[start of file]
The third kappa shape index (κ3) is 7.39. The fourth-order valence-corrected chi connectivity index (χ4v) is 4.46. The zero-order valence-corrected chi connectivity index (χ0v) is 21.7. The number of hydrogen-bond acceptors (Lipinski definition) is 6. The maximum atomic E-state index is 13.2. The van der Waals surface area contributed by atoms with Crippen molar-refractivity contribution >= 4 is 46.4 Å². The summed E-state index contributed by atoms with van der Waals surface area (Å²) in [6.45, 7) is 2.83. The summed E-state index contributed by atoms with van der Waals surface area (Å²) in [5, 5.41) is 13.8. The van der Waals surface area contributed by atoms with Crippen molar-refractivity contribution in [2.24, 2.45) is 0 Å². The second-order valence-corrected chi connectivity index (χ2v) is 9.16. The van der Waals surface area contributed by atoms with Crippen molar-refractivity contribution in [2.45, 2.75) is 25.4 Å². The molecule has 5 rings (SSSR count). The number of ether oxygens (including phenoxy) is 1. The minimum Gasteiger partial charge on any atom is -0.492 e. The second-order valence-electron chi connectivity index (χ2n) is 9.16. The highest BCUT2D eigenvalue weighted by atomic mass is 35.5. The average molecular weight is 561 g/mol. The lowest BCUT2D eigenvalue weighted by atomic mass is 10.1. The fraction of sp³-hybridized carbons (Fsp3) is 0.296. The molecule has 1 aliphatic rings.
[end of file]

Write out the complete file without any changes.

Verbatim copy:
The third kappa shape index (κ3) is 7.39. The fourth-order valence-corrected chi connectivity index (χ4v) is 4.46. The zero-order valence-corrected chi connectivity index (χ0v) is 21.7. The number of hydrogen-bond acceptors (Lipinski definition) is 6. The maximum atomic E-state index is 13.2. The van der Waals surface area contributed by atoms with Crippen molar-refractivity contribution >= 4 is 46.4 Å². The summed E-state index contributed by atoms with van der Waals surface area (Å²) in [6.45, 7) is 2.83. The summed E-state index contributed by atoms with van der Waals surface area (Å²) in [5, 5.41) is 13.8. The van der Waals surface area contributed by atoms with Crippen molar-refractivity contribution in [2.24, 2.45) is 0 Å². The second-order valence-corrected chi connectivity index (χ2v) is 9.16. The van der Waals surface area contributed by atoms with Crippen molar-refractivity contribution in [2.45, 2.75) is 25.4 Å². The molecule has 5 rings (SSSR count). The number of ether oxygens (including phenoxy) is 1. The minimum Gasteiger partial charge on any atom is -0.492 e. The second-order valence-electron chi connectivity index (χ2n) is 9.16. The highest BCUT2D eigenvalue weighted by atomic mass is 35.5. The average molecular weight is 561 g/mol. The lowest BCUT2D eigenvalue weighted by atomic mass is 10.1. The fraction of sp³-hybridized carbons (Fsp3) is 0.296. The molecule has 1 aliphatic rings.